In lieu of some sort of radical change (unions? Legislation? Neithersound like anything we'd like) each of us will likely spend much of ourcareer on a tightrope between the conflicting demands of home andoffice. Tools and technology will never help.
When someone invents the Hogwarts School ofEmbedded Development that lets us crank a million bug-free lines ofcode in a month, new competitive pressures means the company will wantthat much code in a week. A wide-bandwidth link from the desk to thechildren can never replace the physical interaction the kids need andwe crave.
Businesses expect too much of exempt employees. Yet I'm reluctant toblame the boss for excessive overtime. Yes, bad planning and poormanagement are inexcusable. But even good managers often have pressuresthat lead to create dysfunctional schedules.
It's chic to blame the fat-cat CEOs (may those Home Depot-likeparasites rot in hell), but half the jobs in this country are in smallbusinesses; most of those are run by reasonable people who are notrobber barons. They're in a hyper-competitive market which makes awfuldemands. Fail to fulfill those, and the company folds. Instead of OTthere's no work at all.
It's a Hobson's Choice.
I'm a great believer in capitalism and understand how companies getsqueezed by competition. I often wonder, though, how it is that manyEuropeans get six week vacations. Their employers still manage to dowell in their battles with American companies who offer their peoplehalf or a third as much time off. How is it that these companies payexorbitant social service taxes yet remain competitive?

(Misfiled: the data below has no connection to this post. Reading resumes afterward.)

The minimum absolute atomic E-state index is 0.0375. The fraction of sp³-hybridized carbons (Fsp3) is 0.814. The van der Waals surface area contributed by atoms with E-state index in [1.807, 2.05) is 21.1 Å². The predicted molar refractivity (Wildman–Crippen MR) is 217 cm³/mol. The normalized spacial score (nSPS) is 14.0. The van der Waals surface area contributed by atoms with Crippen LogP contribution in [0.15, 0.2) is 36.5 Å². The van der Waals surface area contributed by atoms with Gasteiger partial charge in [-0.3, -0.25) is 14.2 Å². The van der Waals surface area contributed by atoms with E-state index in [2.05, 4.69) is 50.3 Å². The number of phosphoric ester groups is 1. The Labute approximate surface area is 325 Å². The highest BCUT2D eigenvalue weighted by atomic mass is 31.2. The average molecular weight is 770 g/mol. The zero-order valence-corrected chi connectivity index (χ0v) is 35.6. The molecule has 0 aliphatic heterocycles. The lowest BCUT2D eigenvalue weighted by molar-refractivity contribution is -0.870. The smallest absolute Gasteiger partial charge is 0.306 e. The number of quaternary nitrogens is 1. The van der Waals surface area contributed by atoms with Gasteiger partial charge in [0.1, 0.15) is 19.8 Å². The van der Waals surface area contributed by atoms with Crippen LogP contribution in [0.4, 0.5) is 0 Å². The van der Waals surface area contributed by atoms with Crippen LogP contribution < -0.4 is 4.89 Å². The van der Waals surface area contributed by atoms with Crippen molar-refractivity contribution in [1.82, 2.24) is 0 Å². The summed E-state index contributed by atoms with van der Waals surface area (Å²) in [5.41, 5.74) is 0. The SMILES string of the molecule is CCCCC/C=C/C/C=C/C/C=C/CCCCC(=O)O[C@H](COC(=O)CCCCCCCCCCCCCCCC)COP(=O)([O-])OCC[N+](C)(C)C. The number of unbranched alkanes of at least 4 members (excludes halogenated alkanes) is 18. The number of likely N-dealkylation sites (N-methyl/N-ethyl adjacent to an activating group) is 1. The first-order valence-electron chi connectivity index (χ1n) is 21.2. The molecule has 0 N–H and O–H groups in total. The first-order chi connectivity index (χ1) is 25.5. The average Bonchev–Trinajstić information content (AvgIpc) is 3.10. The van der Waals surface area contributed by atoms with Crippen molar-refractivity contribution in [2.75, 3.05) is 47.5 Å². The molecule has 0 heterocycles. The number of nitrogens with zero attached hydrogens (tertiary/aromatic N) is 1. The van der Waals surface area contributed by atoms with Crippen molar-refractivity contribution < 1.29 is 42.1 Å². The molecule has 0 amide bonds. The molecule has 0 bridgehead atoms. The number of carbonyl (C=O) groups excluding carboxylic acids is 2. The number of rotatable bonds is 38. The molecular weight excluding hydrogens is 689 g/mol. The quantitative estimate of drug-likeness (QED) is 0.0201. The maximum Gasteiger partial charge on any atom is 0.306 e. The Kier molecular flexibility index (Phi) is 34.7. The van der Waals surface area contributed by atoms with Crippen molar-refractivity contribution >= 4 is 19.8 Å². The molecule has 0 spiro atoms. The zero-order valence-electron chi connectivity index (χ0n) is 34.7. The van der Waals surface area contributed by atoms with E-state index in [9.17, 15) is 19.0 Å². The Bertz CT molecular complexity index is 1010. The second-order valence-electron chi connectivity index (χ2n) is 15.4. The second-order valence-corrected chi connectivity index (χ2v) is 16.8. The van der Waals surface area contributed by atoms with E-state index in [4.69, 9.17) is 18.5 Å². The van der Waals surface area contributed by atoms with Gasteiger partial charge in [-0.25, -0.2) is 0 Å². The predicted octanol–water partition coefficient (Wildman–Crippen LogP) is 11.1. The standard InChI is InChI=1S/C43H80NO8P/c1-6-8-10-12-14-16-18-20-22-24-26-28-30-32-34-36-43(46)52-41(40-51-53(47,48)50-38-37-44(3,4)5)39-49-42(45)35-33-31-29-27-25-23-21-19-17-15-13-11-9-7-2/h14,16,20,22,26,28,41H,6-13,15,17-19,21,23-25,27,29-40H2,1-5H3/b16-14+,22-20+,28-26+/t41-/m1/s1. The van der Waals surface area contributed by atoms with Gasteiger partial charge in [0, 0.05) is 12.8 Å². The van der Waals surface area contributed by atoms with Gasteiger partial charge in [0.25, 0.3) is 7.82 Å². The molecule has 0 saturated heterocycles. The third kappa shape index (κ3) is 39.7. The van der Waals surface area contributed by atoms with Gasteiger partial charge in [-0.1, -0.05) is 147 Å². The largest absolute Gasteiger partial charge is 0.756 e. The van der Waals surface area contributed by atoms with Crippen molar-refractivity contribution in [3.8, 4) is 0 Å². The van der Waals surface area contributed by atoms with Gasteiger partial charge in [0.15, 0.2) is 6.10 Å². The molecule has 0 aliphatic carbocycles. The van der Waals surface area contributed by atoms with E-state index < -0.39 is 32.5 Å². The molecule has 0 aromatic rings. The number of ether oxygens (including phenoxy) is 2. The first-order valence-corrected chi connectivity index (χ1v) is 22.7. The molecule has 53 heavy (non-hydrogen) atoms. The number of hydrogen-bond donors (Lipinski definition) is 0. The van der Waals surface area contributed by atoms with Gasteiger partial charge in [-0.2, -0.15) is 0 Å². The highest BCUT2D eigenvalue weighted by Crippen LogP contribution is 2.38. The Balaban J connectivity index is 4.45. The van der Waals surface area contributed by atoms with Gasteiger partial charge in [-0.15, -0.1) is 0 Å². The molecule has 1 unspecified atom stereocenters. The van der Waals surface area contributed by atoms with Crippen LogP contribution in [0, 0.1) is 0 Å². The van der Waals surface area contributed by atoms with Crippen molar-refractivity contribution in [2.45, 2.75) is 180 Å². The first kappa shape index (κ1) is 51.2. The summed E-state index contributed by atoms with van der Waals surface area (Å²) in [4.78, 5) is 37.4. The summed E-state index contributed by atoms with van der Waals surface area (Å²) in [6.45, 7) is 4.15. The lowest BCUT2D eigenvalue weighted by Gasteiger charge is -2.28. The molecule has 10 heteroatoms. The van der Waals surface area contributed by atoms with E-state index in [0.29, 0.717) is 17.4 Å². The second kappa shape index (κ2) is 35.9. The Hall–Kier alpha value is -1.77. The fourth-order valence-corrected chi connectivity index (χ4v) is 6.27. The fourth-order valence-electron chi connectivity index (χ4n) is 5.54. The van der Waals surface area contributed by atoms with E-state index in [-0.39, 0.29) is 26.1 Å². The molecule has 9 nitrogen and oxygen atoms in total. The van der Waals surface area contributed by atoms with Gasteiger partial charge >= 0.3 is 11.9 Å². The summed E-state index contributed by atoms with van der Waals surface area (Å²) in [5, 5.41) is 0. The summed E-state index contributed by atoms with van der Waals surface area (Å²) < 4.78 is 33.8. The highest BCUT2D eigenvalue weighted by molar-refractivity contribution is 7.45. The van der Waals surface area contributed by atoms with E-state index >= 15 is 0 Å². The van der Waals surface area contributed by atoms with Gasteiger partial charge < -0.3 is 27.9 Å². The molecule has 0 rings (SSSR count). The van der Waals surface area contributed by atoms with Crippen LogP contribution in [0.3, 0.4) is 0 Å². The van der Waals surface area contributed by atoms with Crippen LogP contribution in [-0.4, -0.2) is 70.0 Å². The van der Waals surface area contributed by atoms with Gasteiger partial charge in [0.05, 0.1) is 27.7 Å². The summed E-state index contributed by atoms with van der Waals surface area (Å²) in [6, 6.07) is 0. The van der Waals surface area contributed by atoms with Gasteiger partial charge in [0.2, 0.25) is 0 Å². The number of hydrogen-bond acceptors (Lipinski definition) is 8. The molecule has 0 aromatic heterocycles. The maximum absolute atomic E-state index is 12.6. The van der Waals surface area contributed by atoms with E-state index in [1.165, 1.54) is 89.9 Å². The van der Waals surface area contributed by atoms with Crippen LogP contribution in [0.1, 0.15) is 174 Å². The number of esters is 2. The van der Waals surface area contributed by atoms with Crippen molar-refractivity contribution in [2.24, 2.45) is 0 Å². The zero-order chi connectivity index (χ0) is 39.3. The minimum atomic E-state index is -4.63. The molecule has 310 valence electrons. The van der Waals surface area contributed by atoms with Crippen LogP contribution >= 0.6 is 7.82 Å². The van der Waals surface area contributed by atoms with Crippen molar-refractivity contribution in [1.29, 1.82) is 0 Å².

Ultimately we employees sacrifice much to preserve the paycheck. Inthe flash of an eye the kids are grown. Suddenly that two year old is aman. Gone. Off to college, married or with a family of his own, in anew orbit that mostly excludes mom and dad. Family time we've lost overthe years to get the latest widget out the door can never be recovered.
When my youngest sibling was small my dad – also an engineer -worked insane hours. Years later he told me he felt that experiencecorrupted years of their relationship. To paraphrase Mark: is workworth that price?
I don't know how to achieve a palatable balance. Perhaps one has toaccept the existential struggle and just do the best one can. But I doadvise young engineers to avoid debt and save money, letting the powerof compound interest work its wonders. A decent nest egg can at leastprovides options, whether for a less demanding job at a lower salary orfor a sabbatical.